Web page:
What does the plantar fascia consist of?
The plantar fascia is a fibrous soft-tissue band extending along the foot from the heel to the metatarsal region. Plantar fasciitis is the inflammation of this thick tissue band, known as fascia or aponeurosis, located on the plantar aspect of the foot.
Excessive stress on this part of the foot produces inflammation and pain around the plantar-medial aspect of the heel. The inflammation doesn’t present acutely; instead, it has a gradual onset. It can often be painful walking on the initial steps in the morning after waking up, and is also exacerbated following a period of physical activity, as opposed to during the activity.
The plantar fascia, or aponeurosis, has an important biomechanical function when walking. Along with other foot structures, it takes the bearing of maintaining the plantar arch, taking/absorbing the impact loads of the foot on the ground when walking, as well as protecting the metatarsal region.
Is plantar fasciitis a common problem?
Plantar fasciitis is often noted in adults but especially in women between 40-60 years old. Recent studies show that up to 1 in 10 people will suffer from this condition at some point in their life.
This condition should be treated promptly; otherwise, it may become chronic, greatly affecting daily activities and promoting the development of other problems in the knees, hips and back.
It is a very frequent condition, mainly in young inactive people that suddenly take up an activity or in those that are already active and simply increase their usual activity levels.
What’s the usual treatment for plantar fasciitis?
When a patient presents with the initial symptoms of plantar fasciitis the first things one should do is rest and take anti-inflammatory medication as prescribed by your doctor to reduce the inflammation. In addition to these, one can start with physical therapy exercises.
The next stage is to schedule a visit to the foot specialist to carry out a detailed gait analysis to examine plantar pressures distribution and thus evaluate its relation with the symptoms you present. The results of the study will aid in the prescription of a custom-made orthotic taken from a plaster of paris mould. Such insole will be made to measure to reduce the stresses over the plantar fascia, thus resolving the inflammation and pain. Once the plantar fascia stops hurting it’s important to remember to increase activity levels gradually, wearing the right footwear for the activity.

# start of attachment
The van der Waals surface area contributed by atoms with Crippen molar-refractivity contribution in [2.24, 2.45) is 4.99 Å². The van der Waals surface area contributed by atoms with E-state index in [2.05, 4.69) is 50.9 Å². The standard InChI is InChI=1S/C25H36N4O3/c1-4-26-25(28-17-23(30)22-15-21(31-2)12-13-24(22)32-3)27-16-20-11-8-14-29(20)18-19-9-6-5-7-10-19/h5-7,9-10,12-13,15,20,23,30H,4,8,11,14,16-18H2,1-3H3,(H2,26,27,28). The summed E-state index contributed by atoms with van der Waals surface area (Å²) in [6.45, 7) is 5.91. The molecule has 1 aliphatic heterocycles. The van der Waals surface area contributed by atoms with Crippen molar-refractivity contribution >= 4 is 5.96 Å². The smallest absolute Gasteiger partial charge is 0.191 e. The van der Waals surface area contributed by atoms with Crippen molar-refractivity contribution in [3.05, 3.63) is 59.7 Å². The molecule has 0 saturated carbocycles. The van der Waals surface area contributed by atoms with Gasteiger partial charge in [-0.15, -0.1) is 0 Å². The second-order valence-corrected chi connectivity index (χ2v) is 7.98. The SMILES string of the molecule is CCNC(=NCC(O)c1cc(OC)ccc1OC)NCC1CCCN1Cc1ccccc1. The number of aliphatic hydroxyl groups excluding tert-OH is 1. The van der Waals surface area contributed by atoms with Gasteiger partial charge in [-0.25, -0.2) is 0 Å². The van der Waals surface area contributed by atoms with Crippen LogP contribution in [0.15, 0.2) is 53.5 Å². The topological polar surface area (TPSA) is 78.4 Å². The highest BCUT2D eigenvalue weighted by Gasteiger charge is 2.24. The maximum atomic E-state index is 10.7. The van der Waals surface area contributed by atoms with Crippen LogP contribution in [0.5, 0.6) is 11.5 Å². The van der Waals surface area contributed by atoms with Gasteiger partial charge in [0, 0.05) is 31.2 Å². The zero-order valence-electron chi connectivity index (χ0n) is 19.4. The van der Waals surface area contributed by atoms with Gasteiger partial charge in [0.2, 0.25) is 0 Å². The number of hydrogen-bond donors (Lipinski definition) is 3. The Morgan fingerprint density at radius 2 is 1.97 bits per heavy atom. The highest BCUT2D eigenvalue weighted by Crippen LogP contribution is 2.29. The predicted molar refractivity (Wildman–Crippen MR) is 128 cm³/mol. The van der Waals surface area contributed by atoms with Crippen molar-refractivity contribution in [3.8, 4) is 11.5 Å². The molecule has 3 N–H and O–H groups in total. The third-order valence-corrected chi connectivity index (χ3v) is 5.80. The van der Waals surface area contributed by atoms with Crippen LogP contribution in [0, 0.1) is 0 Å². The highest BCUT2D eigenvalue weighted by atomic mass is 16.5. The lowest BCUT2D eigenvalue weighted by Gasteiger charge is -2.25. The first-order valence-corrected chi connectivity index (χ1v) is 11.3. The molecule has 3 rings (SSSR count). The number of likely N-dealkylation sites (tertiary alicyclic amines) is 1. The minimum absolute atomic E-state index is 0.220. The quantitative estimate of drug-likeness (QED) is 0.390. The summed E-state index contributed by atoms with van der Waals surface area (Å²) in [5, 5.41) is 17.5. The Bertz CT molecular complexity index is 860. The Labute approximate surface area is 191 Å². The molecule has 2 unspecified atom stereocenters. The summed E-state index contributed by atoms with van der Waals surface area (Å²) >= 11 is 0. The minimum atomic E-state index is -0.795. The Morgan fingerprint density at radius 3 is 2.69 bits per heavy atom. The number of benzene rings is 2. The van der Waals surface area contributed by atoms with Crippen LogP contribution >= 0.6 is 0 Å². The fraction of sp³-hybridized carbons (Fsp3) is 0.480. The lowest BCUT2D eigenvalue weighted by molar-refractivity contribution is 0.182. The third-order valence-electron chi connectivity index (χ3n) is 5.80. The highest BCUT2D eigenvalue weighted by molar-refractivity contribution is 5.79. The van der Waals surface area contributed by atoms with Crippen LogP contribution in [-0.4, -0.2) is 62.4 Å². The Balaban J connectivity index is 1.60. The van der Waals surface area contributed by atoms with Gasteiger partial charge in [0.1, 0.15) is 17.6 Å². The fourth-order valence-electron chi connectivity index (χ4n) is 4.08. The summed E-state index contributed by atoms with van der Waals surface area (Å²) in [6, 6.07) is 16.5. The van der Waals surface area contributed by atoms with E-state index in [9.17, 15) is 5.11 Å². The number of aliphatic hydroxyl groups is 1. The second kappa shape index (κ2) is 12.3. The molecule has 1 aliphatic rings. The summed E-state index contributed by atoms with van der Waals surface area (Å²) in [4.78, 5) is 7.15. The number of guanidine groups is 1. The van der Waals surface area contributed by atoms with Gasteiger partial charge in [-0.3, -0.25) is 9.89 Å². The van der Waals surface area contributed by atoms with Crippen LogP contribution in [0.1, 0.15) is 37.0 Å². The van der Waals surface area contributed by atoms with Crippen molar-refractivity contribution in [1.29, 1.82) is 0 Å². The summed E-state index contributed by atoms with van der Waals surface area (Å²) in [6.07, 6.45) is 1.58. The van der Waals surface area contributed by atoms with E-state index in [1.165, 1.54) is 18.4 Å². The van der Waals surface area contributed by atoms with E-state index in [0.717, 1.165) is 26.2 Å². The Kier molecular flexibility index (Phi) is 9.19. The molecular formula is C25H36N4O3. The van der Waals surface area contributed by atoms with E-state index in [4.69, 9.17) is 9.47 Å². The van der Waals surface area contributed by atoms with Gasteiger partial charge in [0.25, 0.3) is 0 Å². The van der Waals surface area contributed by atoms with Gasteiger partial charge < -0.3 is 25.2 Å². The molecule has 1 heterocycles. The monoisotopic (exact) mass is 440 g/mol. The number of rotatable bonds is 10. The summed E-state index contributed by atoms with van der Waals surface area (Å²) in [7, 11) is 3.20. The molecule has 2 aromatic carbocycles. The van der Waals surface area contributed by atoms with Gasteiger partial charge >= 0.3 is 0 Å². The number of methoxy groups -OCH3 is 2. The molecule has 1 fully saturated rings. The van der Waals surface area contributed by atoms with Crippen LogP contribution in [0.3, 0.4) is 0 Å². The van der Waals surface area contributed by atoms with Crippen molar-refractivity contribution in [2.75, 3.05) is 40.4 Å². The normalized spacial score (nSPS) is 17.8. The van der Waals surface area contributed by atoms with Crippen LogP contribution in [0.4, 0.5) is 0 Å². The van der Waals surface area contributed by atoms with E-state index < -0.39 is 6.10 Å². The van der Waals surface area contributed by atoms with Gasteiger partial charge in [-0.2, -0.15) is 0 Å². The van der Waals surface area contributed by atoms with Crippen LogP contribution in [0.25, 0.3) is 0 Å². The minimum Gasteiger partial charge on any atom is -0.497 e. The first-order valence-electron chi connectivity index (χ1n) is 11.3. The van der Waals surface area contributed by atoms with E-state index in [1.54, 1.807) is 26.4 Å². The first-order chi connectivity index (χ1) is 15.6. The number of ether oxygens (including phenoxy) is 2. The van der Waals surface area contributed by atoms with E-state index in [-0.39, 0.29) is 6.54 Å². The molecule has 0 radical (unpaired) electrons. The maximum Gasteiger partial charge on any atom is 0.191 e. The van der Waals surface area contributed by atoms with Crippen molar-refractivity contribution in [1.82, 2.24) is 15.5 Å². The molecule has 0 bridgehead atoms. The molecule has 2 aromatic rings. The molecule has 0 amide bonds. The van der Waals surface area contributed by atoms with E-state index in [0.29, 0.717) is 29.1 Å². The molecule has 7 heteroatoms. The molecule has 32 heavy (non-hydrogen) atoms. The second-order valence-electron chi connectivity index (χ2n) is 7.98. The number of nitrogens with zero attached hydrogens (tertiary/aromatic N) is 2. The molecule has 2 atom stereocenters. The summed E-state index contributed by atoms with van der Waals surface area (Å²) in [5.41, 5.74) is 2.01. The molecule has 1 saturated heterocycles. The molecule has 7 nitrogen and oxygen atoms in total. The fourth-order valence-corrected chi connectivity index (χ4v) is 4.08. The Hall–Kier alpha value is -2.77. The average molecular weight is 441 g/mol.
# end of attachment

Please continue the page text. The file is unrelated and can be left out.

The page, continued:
It’s worth remembering that there are currently multitude places offering ‘gait analysis’ but not all offer the same. Gait analysis carried out in sports shops are exclusively designed to guide customers choose the right type shoe and, as such, they are not meant for treating plantar fasciitis or other problems.
Similarly, some places carry out gait analysis and issue off the shelf insoles from a lab technician who’s not qualified to diagnose and prescribe orthotics. Their task is to exclusively manufacture orthoses as per the prescription and instructions of the podiatrist specialist, orthopaedic or rehabilitation specialist.
Last but not least, one must remember that a correct and indicated prescription of a bespoke orthotic device can significantly improve the patient’s quality of life; however, off the shelf insoles or an incorrect use of orthotics can cause new problems and aggravate existing ones. If wearing certain insoles are causing pain one should take them out and go back to see the professional that issued them. Most centres often don’t have an in-house manufacturing lab to carry out modifications and have to send the insoles back to the factory so they can amend them.
What symptoms can make us suspect of plantar fasciitis?
Overstressing this part of the foot produces inflammation and pain around the anteromedial aspect of the heel (insertion point of plantar fascia). The pain is more severe first thing in the morning or upon standing up after a period of prolonged rest. The reason for this phenomenon is that when we rest the fascia is also at ease and when we start to walk again it produces a strong traction on the fascia which after a while stretches and becomes more bearable. Nonetheless, the pain can worsen throughout the day.
In the initial stages of plantar fasciitis among sport people, the onset of pain occurs in the morning or after exercise. If not managed correctly, the condition may deteriorate and become chronic to the point that it limits the person’s daily life.
Medical treatment with anti-inflammatory medication
Nonsteroidal anti-inflammatory drugs (NSAIDs) have an analgesic and anti-inflammatory effect that help reduce the inflammation and pain in the sole of the foot. Such medication may include Ibuprofen or Diclofenac, among others. One should always consult their doctor and read the instructions before taking any medication. If there are no contraindications, you can take the medication daily for two weeks following the prescription indicated by your doctor. If symptoms persist, you should review this with the doctor again.
The medication must be taken with food.
Notwithstanding the extensive variety of prefabricated insoles on the market offering limited support and comfort, insoles must be adapted to the particular needs of each foot. For this, it is necessary to obtain a detailed biomechanical examination and gait analysis by a qualified health professional to examine plantar pressures and assess the way the patient walks.